*During the early 2000’s, Linda Adams, a former resident of TGO, wrote a series of articles for the TGO Nature Center titled “a Page From Nature”.  This article was a part of that series and was published in the 2000-2001 timeframe.  I added a photograph to assist you in identifying manatees. Enjoy!


TGO Nature Center, Nature, The Great Outdoors, Titusville, Florida, TGO, Mammal, Marine, Manatee

Photo Courtesy of Gary Wittstock


Manatee is the common name for a species of a large water mammal, popularly called a sea cow because it grazes on marine grasses and other water plants. The West Indian, or Caribbean, manatee is found in rivers and coastal waters from the southeastern United States and the Gulf of Mexico to the Caribbean Sea and northeastern Brazil.

An adult manatee has a rounded body, usually colored light to dark gray or black, that tapers to a horizontally flattened, rounded tail. It is 8 to 14 feet long, and weighs 440 to 1,300 pounds. The small head includes a straight snout and a cleft upper lip with bristly hairs. Its nostrils, set on the upper surface of the snout, are closed tightly by valves when the animal is under water. The paddle like forelimbs (flippers) is set close to the head; no external hind limbs exist. Each flipper has 3-4 fingernails, which aid in tearing roots and digging into the bottom of streams for food. Massive, heavy bones and long, narrow lungs, which extend through the entire body cavity, give the manatee evenly distributed buoyancy.

The reproductive rate is slow. Before a female can have a calf she must be at least 4-6 years old. It’s believed that only one calf is born every 3-5 years — twins are rare. The gestation period is about 13 months, with the calf weighing 60-80 pounds at birth. Calves nurse underwater. They remain with the mother up to 2 years. Females have been known to adopt and nurse orphaned calves.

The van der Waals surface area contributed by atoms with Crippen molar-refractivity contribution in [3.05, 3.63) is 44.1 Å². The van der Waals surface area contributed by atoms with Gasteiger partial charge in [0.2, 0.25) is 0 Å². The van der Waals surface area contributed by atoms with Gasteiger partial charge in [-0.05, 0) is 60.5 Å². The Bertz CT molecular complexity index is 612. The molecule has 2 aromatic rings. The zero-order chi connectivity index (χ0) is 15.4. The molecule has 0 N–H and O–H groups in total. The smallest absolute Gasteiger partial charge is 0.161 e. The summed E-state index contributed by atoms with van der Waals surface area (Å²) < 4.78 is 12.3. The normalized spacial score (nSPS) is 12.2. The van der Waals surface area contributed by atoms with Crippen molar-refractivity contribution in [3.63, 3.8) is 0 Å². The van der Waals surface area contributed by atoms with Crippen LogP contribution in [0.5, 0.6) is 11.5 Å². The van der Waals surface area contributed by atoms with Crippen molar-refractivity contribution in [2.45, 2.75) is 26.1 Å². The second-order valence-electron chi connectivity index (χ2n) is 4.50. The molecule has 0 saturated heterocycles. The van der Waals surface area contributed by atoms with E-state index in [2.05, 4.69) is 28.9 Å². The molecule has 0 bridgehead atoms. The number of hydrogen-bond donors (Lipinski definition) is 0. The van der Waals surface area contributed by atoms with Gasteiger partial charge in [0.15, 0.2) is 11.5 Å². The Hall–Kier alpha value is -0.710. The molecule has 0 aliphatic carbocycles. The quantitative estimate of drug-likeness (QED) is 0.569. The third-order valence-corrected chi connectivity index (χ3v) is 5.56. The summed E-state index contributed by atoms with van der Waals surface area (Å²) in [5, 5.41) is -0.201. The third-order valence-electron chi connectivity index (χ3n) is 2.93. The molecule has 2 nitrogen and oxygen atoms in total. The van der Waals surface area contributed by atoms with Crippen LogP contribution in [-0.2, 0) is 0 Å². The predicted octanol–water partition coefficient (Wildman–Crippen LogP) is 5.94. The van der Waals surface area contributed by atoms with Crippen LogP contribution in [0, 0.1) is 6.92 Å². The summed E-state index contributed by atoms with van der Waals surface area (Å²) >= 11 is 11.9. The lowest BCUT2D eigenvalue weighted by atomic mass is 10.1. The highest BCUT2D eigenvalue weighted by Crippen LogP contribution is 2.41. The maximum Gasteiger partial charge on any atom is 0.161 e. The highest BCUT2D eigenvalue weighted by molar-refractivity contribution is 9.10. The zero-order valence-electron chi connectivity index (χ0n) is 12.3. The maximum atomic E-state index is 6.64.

Manatees live in small family groups, although they occasionally travel in herds of 15 to 20. They feed in both freshwater and salt water, grazing for six to eight hours a day. An adult consumes an amount equal to between 5 and 10 percent of its body weight daily. Manatees have a slower metabolism than other mammals of similar size, which sharply reduces their energy requirements

Manatees have few natural enemies because of their size. However, their population has been reduced significantly in the Amazon River basin in South America, and the rivers and coastal waters of tropical West Africa by heavy hunting for hides, meat and blubber oil. Today, the majority of manatee mortalities are still human-related with 75 percent of deaths caused by boats and barges. Almost all manatees in Florida are deeply scarred from contact with boat propellers. As with most threatened or endangered species, the most serious long­term threat is loss of habitat. Manatee populations are now considered somewhat stable due largely to the protection afforded them under The Endangered Species Act and Marine Mammal Protection Act.

Manatee watchers visit natural springs such as Blue Springs, Crystal River and Homosassa Springs and the warm discharge waters of electrical power plants to catch a glimpse of the elusive manatee.

(Information source: “Florida’s Fabulous Mammals”, “Save The Manatee” and “Microsoft Encarta Encyclopedia”.) (Column Prepared by Linda Adams)


The manatee was designated as Florida’s state marine mammal in 1975.

Governor Rick Scott has proclaimed November as Manatee Awareness month to heighten the public awareness  about the importance of protecting the manatees.



TGO Nature Center – “Living in Harmony with Nature

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